The Brancatelli File



April 10, 1998 -- Even if you never believe another word I write--and I hope to be scattering electrons here for a while--I beg you to believe this:

The only people on the planet dumber than the slack-jawed yokels at the Department of Transportation who regulate the nation's major airlines are the purse-snatching pea brains who run the major carriers.

I refer, of course, to Monday's Dumb and Dumber routine between the mega-airlines and the DOT concerning the bare-knuckles tactics that the majors are using to pound the financial daylights out of the small carriers. Both sides came out looking pompous and officious and business travelers were left with no hope that anything will be done to alleviate their unfair fare burden.

In case you've been numbed into unconsciousness lately by the outrageous fares you pay, here's a one-minute recap of recent events. Small carriers claim that large airlines are using tactics outlawed since the days of Teddy Roosevelt and the Trustbusters to drive them out of the skies. The DOT, which never reviewed an anticompetitive merger or monopolistic code-share it didn't sanction, has begun to sniff around the edges of the trench warfare. The majors, most of whom opposed deregulation when it was passed 20 years ago, loudly accuse DOT officials of being closet re-regulators.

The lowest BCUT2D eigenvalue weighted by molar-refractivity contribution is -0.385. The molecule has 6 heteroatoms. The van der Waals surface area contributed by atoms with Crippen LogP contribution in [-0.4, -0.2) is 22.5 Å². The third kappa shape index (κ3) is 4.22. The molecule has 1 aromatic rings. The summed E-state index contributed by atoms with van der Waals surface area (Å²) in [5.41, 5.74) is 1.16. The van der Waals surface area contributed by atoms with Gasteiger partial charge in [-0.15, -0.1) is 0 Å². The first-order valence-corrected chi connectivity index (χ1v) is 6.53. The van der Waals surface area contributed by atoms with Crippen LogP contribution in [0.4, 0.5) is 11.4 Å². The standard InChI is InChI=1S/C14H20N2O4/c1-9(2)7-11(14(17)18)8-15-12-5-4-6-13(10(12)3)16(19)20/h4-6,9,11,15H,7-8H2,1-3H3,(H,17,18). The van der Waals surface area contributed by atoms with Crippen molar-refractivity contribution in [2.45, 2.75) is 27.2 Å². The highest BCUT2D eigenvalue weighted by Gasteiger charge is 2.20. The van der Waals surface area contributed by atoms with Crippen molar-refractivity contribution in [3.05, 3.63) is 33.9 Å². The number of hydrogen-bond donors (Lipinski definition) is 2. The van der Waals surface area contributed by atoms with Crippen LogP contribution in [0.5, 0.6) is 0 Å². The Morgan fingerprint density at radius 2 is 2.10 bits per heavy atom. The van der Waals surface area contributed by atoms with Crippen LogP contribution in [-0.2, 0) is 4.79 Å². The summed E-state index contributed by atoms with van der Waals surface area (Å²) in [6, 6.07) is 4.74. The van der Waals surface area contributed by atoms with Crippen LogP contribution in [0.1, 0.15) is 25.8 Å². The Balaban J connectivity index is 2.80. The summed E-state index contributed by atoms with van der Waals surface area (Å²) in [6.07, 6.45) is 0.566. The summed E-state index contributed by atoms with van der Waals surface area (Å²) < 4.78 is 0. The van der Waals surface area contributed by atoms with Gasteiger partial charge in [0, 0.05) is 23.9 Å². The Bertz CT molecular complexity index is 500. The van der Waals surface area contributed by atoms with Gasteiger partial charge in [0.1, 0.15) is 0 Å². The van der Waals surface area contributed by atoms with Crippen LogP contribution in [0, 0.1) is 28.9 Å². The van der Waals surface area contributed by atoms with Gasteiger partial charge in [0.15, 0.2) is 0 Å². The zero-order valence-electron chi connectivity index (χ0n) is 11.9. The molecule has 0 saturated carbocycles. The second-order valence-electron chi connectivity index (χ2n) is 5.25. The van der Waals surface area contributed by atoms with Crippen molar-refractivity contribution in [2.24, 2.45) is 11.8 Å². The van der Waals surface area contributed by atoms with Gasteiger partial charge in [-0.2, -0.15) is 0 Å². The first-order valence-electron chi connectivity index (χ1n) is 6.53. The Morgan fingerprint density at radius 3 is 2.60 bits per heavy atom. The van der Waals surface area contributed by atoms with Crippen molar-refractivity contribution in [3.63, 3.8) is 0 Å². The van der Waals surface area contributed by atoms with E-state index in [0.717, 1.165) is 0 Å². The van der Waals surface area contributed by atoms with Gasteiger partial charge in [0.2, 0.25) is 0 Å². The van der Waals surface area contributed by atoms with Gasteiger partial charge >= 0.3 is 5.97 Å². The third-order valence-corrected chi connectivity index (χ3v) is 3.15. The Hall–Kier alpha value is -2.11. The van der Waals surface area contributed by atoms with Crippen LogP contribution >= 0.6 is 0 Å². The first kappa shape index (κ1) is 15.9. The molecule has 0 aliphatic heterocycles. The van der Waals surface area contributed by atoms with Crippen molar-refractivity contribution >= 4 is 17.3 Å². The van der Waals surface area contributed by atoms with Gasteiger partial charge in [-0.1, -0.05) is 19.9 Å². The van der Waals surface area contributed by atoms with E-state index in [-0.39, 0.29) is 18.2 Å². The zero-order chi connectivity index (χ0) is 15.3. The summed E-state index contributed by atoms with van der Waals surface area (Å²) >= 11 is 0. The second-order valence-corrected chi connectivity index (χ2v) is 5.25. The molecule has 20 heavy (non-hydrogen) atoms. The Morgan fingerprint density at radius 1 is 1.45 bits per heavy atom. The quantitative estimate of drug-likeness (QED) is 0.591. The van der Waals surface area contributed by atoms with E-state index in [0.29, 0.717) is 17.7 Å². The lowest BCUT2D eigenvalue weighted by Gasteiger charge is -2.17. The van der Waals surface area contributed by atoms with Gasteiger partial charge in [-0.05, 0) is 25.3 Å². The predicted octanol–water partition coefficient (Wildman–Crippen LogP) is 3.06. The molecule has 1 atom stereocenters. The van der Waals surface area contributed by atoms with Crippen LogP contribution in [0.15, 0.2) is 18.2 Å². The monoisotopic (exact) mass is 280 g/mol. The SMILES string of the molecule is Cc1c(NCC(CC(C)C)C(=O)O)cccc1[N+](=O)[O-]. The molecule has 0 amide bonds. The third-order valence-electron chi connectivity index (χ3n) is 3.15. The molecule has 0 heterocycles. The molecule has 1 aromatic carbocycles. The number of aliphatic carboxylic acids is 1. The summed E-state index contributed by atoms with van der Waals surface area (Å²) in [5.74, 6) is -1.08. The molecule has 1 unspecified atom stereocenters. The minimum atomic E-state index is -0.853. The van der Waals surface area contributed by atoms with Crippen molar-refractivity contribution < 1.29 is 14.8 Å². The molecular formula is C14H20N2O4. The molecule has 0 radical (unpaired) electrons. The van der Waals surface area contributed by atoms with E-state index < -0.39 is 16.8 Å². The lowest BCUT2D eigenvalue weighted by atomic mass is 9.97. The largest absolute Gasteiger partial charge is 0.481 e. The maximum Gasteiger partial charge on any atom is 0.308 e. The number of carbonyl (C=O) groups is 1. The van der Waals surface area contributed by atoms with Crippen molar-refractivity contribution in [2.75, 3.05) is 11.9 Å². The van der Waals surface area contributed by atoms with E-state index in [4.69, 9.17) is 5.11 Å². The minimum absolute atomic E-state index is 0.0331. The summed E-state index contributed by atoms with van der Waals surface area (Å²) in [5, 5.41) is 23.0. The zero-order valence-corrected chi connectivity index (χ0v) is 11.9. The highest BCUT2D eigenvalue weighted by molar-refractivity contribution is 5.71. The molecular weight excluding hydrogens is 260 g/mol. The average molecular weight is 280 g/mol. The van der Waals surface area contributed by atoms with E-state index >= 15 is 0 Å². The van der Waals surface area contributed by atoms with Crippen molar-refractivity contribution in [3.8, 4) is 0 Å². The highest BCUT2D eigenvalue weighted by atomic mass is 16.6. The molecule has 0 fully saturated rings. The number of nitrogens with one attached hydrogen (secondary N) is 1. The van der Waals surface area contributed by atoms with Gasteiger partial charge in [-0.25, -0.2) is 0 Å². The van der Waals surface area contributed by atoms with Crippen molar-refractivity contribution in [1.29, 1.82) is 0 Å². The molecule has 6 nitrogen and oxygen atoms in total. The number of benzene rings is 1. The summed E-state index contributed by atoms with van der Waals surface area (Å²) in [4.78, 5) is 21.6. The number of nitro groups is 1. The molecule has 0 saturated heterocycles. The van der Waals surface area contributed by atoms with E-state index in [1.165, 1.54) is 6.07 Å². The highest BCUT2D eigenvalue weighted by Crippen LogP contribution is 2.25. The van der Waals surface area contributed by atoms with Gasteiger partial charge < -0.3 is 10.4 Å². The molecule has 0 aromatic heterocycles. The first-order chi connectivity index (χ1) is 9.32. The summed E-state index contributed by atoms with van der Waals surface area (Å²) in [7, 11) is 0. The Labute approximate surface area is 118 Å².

On Monday, Transportation Secretary Rodney Slater finally spoke publicly, issuing what he called a "policy to guide enforcement actions against ... unfair exclusionary practices designed to eliminate competition in commercial aviation." Stripped of its incomprehensible Washington gobbledygook, what Slater said was that he would punish a major airline if he determined it had harassed a smaller carrier.

Unfortunately, Slater's standards for predatory behavior are not only buried beneath the rubble of the DOT's bureaucratic language, they are impossible to prove. Worse, his staff leaked the sanction to be levied against a misbehaving major carrier: a daily fine of $1,100. Slater seems to believe the mere threat of a fine will embarrass mega-carriers into playing fair.

Dumb as this all sounds, the major carriers were dumber. Instead of mumbling words of support for the DOT's toothless policy and then dipping into petty cash to pay for the right to clobber the little guys, the majors went ballistic.

They howled about re-regulation. They railed against the concept that they might be required to bring their conduct in line with generally accepted business norms. And one airline shyster even suggested that abiding by the DOT proposals would force the majors to violate the Sherman Anti-Trust Act!

So to the yokels at the Department of Transportation I say this: Sit down and shut up. Do any of you realize you approved an "airline competition policy statement" that might require a major carrier to raise fares in the name of lower prices? Which one of you will stand up and tell the nation that you're ordering an airline to increase prices for the competitive health of our airline system?